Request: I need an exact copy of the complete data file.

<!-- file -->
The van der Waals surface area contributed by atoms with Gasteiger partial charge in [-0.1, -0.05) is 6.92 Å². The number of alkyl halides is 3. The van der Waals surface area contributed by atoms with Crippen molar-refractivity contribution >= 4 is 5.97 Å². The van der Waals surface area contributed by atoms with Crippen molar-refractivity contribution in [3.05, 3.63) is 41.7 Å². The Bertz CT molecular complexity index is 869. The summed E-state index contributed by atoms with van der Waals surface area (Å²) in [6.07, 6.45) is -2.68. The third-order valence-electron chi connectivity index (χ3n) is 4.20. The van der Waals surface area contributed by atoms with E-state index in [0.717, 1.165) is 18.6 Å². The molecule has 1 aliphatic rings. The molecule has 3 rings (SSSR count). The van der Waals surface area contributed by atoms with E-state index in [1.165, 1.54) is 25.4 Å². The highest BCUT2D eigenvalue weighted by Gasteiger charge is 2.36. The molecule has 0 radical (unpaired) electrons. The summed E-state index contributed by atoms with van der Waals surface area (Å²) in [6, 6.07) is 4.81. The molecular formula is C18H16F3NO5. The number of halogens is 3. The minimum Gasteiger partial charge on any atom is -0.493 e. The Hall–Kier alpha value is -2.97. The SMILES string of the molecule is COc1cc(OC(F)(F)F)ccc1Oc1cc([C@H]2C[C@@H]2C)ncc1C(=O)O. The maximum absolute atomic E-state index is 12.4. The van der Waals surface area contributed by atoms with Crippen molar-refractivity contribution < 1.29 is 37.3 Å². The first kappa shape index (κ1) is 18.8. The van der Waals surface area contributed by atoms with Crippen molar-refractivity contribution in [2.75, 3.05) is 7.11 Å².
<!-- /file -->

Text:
The van der Waals surface area contributed by atoms with Gasteiger partial charge in [-0.1, -0.05) is 6.92 Å². The number of alkyl halides is 3. The van der Waals surface area contributed by atoms with Crippen molar-refractivity contribution >= 4 is 5.97 Å². The van der Waals surface area contributed by atoms with Crippen molar-refractivity contribution in [3.05, 3.63) is 41.7 Å². The Bertz CT molecular complexity index is 869. The summed E-state index contributed by atoms with van der Waals surface area (Å²) in [6.07, 6.45) is -2.68. The third-order valence-electron chi connectivity index (χ3n) is 4.20. The van der Waals surface area contributed by atoms with E-state index in [0.717, 1.165) is 18.6 Å². The molecule has 1 aliphatic rings. The molecule has 3 rings (SSSR count). The van der Waals surface area contributed by atoms with E-state index in [1.165, 1.54) is 25.4 Å². The highest BCUT2D eigenvalue weighted by Gasteiger charge is 2.36. The molecule has 0 radical (unpaired) electrons. The summed E-state index contributed by atoms with van der Waals surface area (Å²) in [6, 6.07) is 4.81. The molecular formula is C18H16F3NO5. The number of halogens is 3. The minimum Gasteiger partial charge on any atom is -0.493 e. The Hall–Kier alpha value is -2.97. The SMILES string of the molecule is COc1cc(OC(F)(F)F)ccc1Oc1cc([C@H]2C[C@@H]2C)ncc1C(=O)O. The maximum absolute atomic E-state index is 12.4. The van der Waals surface area contributed by atoms with Crippen molar-refractivity contribution < 1.29 is 37.3 Å². The first kappa shape index (κ1) is 18.8. The van der Waals surface area contributed by atoms with Crippen molar-refractivity contribution in [2.75, 3.05) is 7.11 Å².